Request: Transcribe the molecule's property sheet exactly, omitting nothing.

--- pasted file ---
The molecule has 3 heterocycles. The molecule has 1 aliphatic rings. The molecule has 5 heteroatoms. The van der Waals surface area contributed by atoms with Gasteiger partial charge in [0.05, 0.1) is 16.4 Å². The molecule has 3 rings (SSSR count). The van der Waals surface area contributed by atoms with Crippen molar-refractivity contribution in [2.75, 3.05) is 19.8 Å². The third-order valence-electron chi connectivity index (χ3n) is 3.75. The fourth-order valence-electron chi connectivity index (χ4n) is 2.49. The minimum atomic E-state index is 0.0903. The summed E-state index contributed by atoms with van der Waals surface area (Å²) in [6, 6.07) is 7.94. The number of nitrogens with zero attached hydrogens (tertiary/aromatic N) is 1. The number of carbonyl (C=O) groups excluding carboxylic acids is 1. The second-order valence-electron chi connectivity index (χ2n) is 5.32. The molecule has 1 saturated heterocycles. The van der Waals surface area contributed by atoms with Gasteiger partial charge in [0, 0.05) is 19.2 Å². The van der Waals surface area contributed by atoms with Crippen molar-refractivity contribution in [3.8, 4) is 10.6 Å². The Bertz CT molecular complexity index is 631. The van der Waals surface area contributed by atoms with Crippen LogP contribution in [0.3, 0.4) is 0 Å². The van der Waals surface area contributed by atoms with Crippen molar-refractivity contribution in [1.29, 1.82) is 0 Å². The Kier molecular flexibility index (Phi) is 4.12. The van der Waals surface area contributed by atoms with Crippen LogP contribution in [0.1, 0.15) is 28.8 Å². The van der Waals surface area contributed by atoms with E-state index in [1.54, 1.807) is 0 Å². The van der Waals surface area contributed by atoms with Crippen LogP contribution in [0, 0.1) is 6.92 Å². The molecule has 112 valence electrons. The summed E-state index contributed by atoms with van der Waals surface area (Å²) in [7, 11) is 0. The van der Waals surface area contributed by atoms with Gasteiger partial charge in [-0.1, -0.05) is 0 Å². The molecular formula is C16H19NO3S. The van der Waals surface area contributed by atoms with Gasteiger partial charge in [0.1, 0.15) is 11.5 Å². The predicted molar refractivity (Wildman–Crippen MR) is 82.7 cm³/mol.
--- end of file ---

The molecule has 3 heterocycles. The molecule has 1 aliphatic rings. The molecule has 5 heteroatoms. The van der Waals surface area contributed by atoms with Gasteiger partial charge in [0.05, 0.1) is 16.4 Å². The molecule has 3 rings (SSSR count). The van der Waals surface area contributed by atoms with Crippen molar-refractivity contribution in [2.75, 3.05) is 19.8 Å². The third-order valence-electron chi connectivity index (χ3n) is 3.75. The fourth-order valence-electron chi connectivity index (χ4n) is 2.49. The minimum atomic E-state index is 0.0903. The summed E-state index contributed by atoms with van der Waals surface area (Å²) in [6, 6.07) is 7.94. The number of nitrogens with zero attached hydrogens (tertiary/aromatic N) is 1. The number of carbonyl (C=O) groups excluding carboxylic acids is 1. The second-order valence-electron chi connectivity index (χ2n) is 5.32. The molecule has 1 saturated heterocycles. The van der Waals surface area contributed by atoms with Gasteiger partial charge in [0, 0.05) is 19.2 Å². The van der Waals surface area contributed by atoms with Crippen molar-refractivity contribution in [3.8, 4) is 10.6 Å². The Bertz CT molecular complexity index is 631. The van der Waals surface area contributed by atoms with Crippen LogP contribution in [0.3, 0.4) is 0 Å². The van der Waals surface area contributed by atoms with Crippen molar-refractivity contribution in [1.29, 1.82) is 0 Å². The Kier molecular flexibility index (Phi) is 4.12. The van der Waals surface area contributed by atoms with Crippen LogP contribution in [0.1, 0.15) is 28.8 Å². The van der Waals surface area contributed by atoms with E-state index in [1.54, 1.807) is 0 Å². The van der Waals surface area contributed by atoms with Crippen LogP contribution in [0, 0.1) is 6.92 Å². The molecule has 112 valence electrons. The summed E-state index contributed by atoms with van der Waals surface area (Å²) in [7, 11) is 0. The van der Waals surface area contributed by atoms with Gasteiger partial charge in [-0.1, -0.05) is 0 Å². The molecular formula is C16H19NO3S. The van der Waals surface area contributed by atoms with Gasteiger partial charge in [0.1, 0.15) is 11.5 Å². The predicted molar refractivity (Wildman–Crippen MR) is 82.7 cm³/mol.